“Screw those pack of Critical Mass freaks deserves no sympathy. I have seen them collide and shove pedestrians down to the pavement and laugh as they shove another joint into their unshaven gobs. Contemptuous anarchists deserve no place at the discussion table.”
This was the garbled comment of someone who elegantly styles himself “Terdherder,” commenting on Don Cayo’s post, “On city streets, bike riders already pay more than their share”.
Are the people riding in Critical Mass a bunch of unshaven anarchists who don’t deserve a place at the discussion table?
I went down to the last Critical Mass in Vancouver to see for myself. I have been meaning to go for a long time, but setting off for a two hour bike ride at the end of a long working week is hard to do. I was motivated by the hate-filled ravings of a motorist on Craigslist. In the face of such seething hatred of cyclists, I felt compelled to show my solidarity with other people who ride bikes, and who like me risk being hurt by that tiny minority of motorists who are irrationally full of hate for cyclists.
OK, so do these people look like anarchists with unshaven gobs?
Yeah, I didn’t think so either. Honestly, I have seldom seen such a wide diversity of people as I saw at my first Critical Mass. From children to senior citizens, every sector of society was represented. From people who weren’t afraid to whoop their way down the street, to people who were somewhat shy about ringing their bicycle bells. The majority looked just like me – ordinary working people who had come out after a hard day’s work to quietly show their solidarity with other cyclists. And I was amazed that there seemed to be around 200 of us, despite the gloom and the drizzle.
There were all kinds of bicycles there too – a whole lot of entirely ordinary ones, and then some that looked more like this!
The ride set off promptly at 6.00 p.m. and moved sedately through the streets of downtown Vancouver. We were accompanied by two Vancouver police officers on bicycles, which made me happy, given that there were children in the ride. There was also one officer on a motorcycle, who at one point rode through the pedestrians on the sidewalk, which I thought was odd. But I’m not a police officer, so perhaps there was something going on that I did not understand.
Critical Mass organizers took care of all of us
Volunteer organizers buzzed around like mother hens, making sure that no one got left behind. Others bravely stopped the traffic at intersections, so that the procession could proceed safely. These people are called “Corkers” – presumably because they “cork” the traffic off, and are rewarded by choruses of “Thanks, Corkers!” from the cyclists passing through.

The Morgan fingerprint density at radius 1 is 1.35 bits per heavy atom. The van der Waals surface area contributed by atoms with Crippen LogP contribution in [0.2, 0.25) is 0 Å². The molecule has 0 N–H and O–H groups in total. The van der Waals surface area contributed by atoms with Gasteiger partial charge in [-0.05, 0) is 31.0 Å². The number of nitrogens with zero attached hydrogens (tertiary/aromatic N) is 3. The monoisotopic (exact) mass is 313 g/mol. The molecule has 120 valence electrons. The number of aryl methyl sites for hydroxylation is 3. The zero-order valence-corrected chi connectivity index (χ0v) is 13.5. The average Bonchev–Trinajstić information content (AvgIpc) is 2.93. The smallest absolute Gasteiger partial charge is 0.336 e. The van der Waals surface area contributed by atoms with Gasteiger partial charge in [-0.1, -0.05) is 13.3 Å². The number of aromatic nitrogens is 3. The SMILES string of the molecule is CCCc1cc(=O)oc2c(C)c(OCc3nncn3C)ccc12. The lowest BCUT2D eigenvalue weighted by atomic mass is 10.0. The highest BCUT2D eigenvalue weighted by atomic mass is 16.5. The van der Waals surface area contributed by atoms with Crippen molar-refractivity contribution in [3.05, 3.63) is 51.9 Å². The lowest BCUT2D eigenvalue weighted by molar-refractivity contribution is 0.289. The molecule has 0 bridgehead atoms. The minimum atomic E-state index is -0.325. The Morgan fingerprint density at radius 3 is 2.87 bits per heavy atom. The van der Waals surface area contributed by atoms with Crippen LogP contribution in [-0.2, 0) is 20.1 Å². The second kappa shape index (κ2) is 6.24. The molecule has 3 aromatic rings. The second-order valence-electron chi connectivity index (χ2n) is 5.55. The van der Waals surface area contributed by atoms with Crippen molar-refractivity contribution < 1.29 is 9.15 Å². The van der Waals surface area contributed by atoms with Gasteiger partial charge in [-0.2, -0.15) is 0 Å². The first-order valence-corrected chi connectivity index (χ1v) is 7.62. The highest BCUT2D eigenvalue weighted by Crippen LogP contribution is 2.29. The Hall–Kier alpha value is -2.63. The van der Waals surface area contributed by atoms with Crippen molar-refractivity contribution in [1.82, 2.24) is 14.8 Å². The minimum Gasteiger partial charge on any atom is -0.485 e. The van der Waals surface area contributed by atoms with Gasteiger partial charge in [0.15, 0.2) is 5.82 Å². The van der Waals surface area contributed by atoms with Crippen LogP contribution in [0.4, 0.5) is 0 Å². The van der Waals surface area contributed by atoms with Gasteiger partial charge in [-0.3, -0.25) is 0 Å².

At first I thought it was odd to stop the traffic in this way, but then I remembered that this happens for every other procession and march that passes through Vancouver – only it is usually the police who stop the traffic, not the marchers/riders.
Still, it was really difficult for me to proceed serenely through red lights in the middle of the city. It was so counter-intuitive, and felt so risky. I am used to exercising 110% caution when I cycle downtown, because of the heavy concentration of stressed-out drivers in a hurry.
But after a time I settled into it. There was a wonderful feeling of relaxed solidarity with other cyclists as we cruised sedately along the streets. Most of the pedestrians did the standard Canadian thing: they smiled tentatively, and politely waited for us to pass by. It was noticeable that there was no impatient honking from motorists – they all seemed prepared to wait for us for the three minutes it took for us to pass by. I felt proud of the legendary tolerance of Canadians.
Imagine a city centre without cars!
I dared to imagine what it would be like if the central city streets were always off-limits to motorists, so that everyone could always proceed around the city on bikes or on foot in safety.
What a different city that would be! Quiet, safe, fume-free, devoid of motorized road rage. And that two-year-old who was killed in her stroller by a truck-driver making a right turn in 2009 would still be alive. So would the other 20 odd pedestrians who are killed every year by cars in downtown Vancouver. And the approximately 1,000 pedestrians who are seriously injured by motorists every year in downtown Vancouver would also be just fine.
I cycled off home, dreaming of a car-free city. Then two blocks from my home I was almost hit by a taxi cab doing a very fast, illegal u-turn – even though I was lit up with four lights and wearing a high-visibility vest. Oh well … dream on.
In a future post, I plan to write about the fascinating origins of Critical Mass!